A 19-month investigation released Thursday by California Watch, the state’s largest investigative reporting team, uncovered holes in the state's enforcement of seismic safety regulations for public schools.
A dozen Napa schools appear on California Watch’s interactive map of projects identified by the state as lacking final safety certification: , , , , , , , , and schools.
But their appearance on the map is strictly a matter of incomplete paperwork, said Don Evans, the man who has personally shepherded every school site in the through many millions of dollars’ worth of seismic-safety improvements during the past 15 years.
“We do have some projects that are in the process of being closed out with the Department of the State Architect,” said Evans, who has been head of operations at the school district since the 1980s.
But, Evans said, “I’m 100 percent positive” that "students and teachers are not at risk" in district school buildings, including the two schools the state has identified as within 1/4 mile of a known fault, Snow and West Park elementary schools.
If district voters had not passed a series of facilities bonds, this report might be very different. But by the 1990s, Napa schools were in “such deplorable condition,” Evans said, that the community could no longer ignore the need for a facilities bond measure.
The passage of Measure Y, in 1996, and Measure M, in 2002, provided between them nearly $120 million to bring decaying, unsafe campuses up to code. More recently, Measure G in 2006 brought another $183 million to modernize district facilities. For each bond measure, an oversight committee of community members has served as a watchdog to ensure the funds were spent on the projects voters had approved, which included bringing every campus into compliance with seismic-safety rules.
While Napa’s schools may be safe, the state still wants to see the paperwork.
California began regulating school architecture for seismic safety in 1933 with the Field Act, but data taken from the Division of the State Architect’s Office shows 20,000 school projects statewide never got final safety certifications. In the crunch to get schools built within the last few decades, state architects have been lax on enforcement, California Watch reported.
In Napa, the state’s data include 10 schools with one or more buildings, or “projects,” covered under the state law known as AB 300, and two schools with “Letter 4” projects.
The AB 300 designation refers to a statewide 2002 inventory of school buildings with potentially dangerous seismic hazards that require more detailed evaluation. Legislation was passed three years earlier requiring the Division of the State Architect to develop this inventory of older school construction that did not meet the 1976 Uniform Building Code.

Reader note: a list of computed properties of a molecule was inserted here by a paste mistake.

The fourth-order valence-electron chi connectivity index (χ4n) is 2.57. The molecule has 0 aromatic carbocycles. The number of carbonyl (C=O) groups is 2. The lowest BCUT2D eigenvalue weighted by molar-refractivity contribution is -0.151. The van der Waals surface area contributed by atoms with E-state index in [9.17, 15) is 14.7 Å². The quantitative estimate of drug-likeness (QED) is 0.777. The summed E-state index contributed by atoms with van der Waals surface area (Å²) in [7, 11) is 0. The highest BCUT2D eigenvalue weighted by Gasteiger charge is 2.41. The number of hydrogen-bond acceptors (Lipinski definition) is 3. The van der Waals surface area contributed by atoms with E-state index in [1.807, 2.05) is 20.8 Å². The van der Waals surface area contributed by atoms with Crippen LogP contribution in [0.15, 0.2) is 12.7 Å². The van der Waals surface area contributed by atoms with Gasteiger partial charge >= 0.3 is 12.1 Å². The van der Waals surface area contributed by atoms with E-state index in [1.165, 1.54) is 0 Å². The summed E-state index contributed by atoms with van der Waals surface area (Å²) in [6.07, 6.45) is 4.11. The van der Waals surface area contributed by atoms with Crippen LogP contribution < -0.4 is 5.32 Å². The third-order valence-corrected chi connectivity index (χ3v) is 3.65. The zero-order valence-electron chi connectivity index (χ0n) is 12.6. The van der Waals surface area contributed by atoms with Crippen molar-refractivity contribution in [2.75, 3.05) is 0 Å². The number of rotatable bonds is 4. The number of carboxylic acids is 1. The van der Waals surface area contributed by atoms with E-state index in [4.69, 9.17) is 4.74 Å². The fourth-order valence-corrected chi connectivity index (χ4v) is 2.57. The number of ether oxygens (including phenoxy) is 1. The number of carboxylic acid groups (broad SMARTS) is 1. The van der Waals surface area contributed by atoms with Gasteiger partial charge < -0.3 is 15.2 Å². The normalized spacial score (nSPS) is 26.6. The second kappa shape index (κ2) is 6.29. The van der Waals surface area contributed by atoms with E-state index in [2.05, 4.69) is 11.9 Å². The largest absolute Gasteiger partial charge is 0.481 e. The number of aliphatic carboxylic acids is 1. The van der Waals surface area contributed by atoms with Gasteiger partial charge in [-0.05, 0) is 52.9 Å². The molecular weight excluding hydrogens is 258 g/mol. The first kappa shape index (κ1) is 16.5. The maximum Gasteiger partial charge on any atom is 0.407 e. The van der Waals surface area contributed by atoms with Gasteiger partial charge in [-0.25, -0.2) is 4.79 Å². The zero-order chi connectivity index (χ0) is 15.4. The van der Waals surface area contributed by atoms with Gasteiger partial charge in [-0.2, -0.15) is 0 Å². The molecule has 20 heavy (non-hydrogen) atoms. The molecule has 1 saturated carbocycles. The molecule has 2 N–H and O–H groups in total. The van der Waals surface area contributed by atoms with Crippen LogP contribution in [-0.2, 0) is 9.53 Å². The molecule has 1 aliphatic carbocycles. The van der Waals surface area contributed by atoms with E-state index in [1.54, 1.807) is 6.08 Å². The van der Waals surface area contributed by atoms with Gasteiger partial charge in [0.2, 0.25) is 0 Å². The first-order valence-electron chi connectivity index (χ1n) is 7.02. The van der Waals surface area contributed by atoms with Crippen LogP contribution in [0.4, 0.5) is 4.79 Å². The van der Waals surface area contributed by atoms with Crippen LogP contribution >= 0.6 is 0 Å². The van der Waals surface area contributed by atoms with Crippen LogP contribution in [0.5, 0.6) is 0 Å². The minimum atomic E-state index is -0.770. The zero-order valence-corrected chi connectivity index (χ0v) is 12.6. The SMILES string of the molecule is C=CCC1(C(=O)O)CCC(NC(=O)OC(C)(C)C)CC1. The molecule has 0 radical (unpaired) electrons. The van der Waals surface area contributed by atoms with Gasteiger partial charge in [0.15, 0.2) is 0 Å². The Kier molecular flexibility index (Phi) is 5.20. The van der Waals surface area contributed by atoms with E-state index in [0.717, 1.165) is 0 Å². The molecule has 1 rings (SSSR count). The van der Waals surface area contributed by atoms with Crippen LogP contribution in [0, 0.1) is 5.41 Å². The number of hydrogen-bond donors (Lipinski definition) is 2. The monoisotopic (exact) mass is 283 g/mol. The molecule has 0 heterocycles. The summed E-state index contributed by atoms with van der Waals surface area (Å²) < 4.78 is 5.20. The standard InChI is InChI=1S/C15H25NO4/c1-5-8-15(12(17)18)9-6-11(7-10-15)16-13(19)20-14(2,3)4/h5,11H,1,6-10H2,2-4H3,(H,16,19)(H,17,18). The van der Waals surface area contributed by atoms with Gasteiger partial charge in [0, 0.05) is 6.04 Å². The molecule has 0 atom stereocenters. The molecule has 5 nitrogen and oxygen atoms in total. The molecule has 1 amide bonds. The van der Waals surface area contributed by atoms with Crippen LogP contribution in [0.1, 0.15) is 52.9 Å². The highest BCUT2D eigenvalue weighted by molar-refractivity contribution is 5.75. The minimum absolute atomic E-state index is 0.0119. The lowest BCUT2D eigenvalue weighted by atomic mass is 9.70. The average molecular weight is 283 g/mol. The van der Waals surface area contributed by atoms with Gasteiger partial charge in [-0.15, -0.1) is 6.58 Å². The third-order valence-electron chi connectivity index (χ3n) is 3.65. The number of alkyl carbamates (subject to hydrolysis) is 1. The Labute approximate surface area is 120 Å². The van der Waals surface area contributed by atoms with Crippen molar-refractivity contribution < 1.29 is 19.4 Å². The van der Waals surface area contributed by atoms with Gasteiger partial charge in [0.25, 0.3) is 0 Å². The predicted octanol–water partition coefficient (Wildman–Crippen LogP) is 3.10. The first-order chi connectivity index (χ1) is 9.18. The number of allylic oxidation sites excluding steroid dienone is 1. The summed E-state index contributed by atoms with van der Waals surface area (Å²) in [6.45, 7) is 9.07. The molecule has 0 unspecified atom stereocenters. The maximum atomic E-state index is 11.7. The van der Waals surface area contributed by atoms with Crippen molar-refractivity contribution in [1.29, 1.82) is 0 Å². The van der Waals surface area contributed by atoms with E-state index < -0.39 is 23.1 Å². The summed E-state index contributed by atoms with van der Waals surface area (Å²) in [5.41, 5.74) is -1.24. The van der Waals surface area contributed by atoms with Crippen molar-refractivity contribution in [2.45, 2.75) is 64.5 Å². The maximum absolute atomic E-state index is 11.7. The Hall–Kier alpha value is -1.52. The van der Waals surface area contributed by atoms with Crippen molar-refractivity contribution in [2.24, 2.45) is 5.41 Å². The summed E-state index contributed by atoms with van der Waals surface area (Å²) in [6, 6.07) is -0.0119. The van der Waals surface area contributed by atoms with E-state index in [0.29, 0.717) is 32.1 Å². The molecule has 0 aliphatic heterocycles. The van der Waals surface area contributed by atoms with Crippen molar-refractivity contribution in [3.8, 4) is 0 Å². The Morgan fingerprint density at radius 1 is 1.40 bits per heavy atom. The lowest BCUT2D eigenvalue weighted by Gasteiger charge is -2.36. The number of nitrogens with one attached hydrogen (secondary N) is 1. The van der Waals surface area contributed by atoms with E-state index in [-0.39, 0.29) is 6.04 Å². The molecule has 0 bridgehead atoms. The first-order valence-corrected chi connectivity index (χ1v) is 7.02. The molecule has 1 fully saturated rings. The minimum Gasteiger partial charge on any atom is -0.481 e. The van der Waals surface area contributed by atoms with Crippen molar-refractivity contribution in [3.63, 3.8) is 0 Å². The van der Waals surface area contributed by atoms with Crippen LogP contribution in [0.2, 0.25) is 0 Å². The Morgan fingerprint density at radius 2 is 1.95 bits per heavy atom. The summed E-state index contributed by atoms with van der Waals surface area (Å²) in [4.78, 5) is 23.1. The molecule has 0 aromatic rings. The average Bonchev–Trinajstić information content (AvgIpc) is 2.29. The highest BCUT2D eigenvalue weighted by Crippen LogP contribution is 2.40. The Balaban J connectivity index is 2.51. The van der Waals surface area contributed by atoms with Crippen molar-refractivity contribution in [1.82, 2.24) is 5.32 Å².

If the state deems schools might possibly be unsafe in the event of an earthquake, it will send an AB 300 letter to the school district.
While ending up on the AB 300 list of potentially seismically risky schools can indicate dangerous safety issues, it can also signify a simple lapse in certification paperwork, even if safety upgrades have already been made.
A so-called Letter 4 is the most serious warning from the DSA, presumably due to the most dangerous cases of noncompliance. According to California Watch, the DSA has a list of nearly 20,000 school projects that are uncertified – and about 1,000 of the schools on that list were at some point given Letter 4 warnings.
Portables and paperwork alike tend to languish.
Evans could not respond specifically to each project on short notice, but said the AB 300 listing of Napa projects and schools was likely related to the presence of 1970s-era relocatable classrooms that, when they were leased decades ago, were not required to go through a full review by the state architect’s office.
“Nobody ever thought that we would keep them,” Evans said, adding that the district has already demolished two old portables that would have been too costly to bring up to current standards.
Evans was adamant that all remaining structures used by students and teachers are seismically safe.
The district also has two elementary schools, Shearer and West Park, where the state’s data identifies a Letter 4 project.
Letter 4 designation indicates that at some point during construction of this particular item at the school, an inspector, field engineer or other on site identified a possible structural deficiency or health safety issue. The issue may have been resolved, but the proper documentation may not have been submitted to the state.
“Probably the fault lies on both sides,” said Evans, as the state has increased its reporting requirements while district operations staffs remain small and geared for action more than paperwork.
“I think a lot of districts are like Napa,” he said, “with one guy – a Don Evans, if you will – and one secretary running multiple projects.”
This story was produced using data provided to Patch by California Watch, the state's largest investigative reporting team and part of the Center for Investigative Reporting. Read more about Patch's collaboration with California Watch.